After having made an appointment with a child neurologist per the professional from our county’s Early On organization, I found myself sitting in the neurologist’s office with Jonathan and one of my daughters. Because Jonathan wasn’t speaking, we began using sign language with him so that we could at least help him communicate a little bit. The sign for eat he picked up real fast!
His neurologist examined him and then asked me a battery of questions:
- Does he like or seem obsessed with zippers or buttons?
- Does he line his toys up?
- Is he obsessed with certain toys?
- Do certain sounds upset him?
He asked other questions about Jonathan’s behavior, but those are the ones I remember most. I answered yes to all of the questions. I remember that my daughter and I were amazed that the doctor never having seen Jonathan before knew all about his behavior. The doctor smiled at me and after a little more interview he said: “Mom he is autistic.”
My question: What is autistic?
Autism spectrum disorder (ASD) and autism are both general terms for a group of complex disorders of brain development. These disorders are characterized, in varying degrees, by difficulties in social interaction, verbal and nonverbal communication and repetitive behaviors.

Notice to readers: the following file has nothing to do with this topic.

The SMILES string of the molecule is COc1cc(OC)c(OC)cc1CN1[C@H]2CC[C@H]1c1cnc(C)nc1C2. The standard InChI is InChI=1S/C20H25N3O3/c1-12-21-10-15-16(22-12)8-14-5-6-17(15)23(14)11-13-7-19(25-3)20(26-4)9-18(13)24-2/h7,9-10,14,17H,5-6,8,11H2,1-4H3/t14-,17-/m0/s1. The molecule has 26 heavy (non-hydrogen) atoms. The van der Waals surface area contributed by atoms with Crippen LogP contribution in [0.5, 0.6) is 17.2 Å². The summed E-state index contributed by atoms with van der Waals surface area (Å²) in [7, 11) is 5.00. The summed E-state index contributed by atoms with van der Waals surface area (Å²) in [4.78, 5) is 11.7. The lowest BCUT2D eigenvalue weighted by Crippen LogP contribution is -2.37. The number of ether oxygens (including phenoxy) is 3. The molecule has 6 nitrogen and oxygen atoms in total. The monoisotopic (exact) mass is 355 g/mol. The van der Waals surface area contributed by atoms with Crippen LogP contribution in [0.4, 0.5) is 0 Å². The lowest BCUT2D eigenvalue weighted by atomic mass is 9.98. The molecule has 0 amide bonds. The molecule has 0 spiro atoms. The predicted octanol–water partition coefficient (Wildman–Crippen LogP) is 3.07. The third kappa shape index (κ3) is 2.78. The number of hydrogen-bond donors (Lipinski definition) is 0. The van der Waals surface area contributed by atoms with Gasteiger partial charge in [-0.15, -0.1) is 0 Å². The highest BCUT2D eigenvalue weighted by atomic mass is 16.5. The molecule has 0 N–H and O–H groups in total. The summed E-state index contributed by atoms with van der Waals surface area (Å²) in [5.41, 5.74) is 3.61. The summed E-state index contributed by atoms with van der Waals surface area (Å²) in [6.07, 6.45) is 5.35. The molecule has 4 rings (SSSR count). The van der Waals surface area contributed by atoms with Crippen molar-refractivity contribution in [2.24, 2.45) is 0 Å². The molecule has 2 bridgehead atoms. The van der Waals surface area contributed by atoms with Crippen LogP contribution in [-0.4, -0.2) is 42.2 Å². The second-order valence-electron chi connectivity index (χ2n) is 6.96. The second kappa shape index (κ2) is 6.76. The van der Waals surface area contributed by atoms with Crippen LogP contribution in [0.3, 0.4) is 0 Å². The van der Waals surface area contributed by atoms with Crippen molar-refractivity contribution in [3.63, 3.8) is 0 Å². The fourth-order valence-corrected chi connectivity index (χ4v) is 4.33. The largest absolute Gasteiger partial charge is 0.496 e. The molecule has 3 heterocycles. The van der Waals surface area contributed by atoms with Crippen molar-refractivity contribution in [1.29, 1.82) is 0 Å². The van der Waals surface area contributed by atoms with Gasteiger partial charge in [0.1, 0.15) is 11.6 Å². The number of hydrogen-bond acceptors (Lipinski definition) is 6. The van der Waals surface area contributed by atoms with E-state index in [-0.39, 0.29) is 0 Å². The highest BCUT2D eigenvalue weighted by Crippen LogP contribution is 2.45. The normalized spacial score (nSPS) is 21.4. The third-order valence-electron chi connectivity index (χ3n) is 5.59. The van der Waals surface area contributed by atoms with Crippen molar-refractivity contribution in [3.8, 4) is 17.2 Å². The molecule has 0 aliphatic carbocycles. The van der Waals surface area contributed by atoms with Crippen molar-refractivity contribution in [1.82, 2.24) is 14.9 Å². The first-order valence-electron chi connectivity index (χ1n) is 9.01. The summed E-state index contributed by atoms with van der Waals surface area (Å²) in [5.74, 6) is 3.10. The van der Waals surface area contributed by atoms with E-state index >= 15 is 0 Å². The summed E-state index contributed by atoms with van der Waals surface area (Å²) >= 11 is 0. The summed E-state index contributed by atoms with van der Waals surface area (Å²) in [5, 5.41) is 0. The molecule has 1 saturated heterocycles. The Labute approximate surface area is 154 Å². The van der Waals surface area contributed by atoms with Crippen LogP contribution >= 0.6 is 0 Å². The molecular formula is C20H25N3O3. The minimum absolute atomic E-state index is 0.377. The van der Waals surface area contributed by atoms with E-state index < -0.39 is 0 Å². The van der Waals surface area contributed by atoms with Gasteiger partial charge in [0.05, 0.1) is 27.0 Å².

My world came crashing down around of me. I was frightened, not knowing what autism was. I was uncertain as to whether I could help him. I immediately began to worry about his future. I was devastated inwardly. I was quaking outwardly. This little boy, who trusted me and my husband completely had a condition that I knew nothing of. He needed us from the outset of his life, and we were there. He needed us now—I was there but didn’t know what to do. I wondered would he ever speak. More tomorrow.
When you get over the initial shock, take a breath and plunge right in. You won’t drown.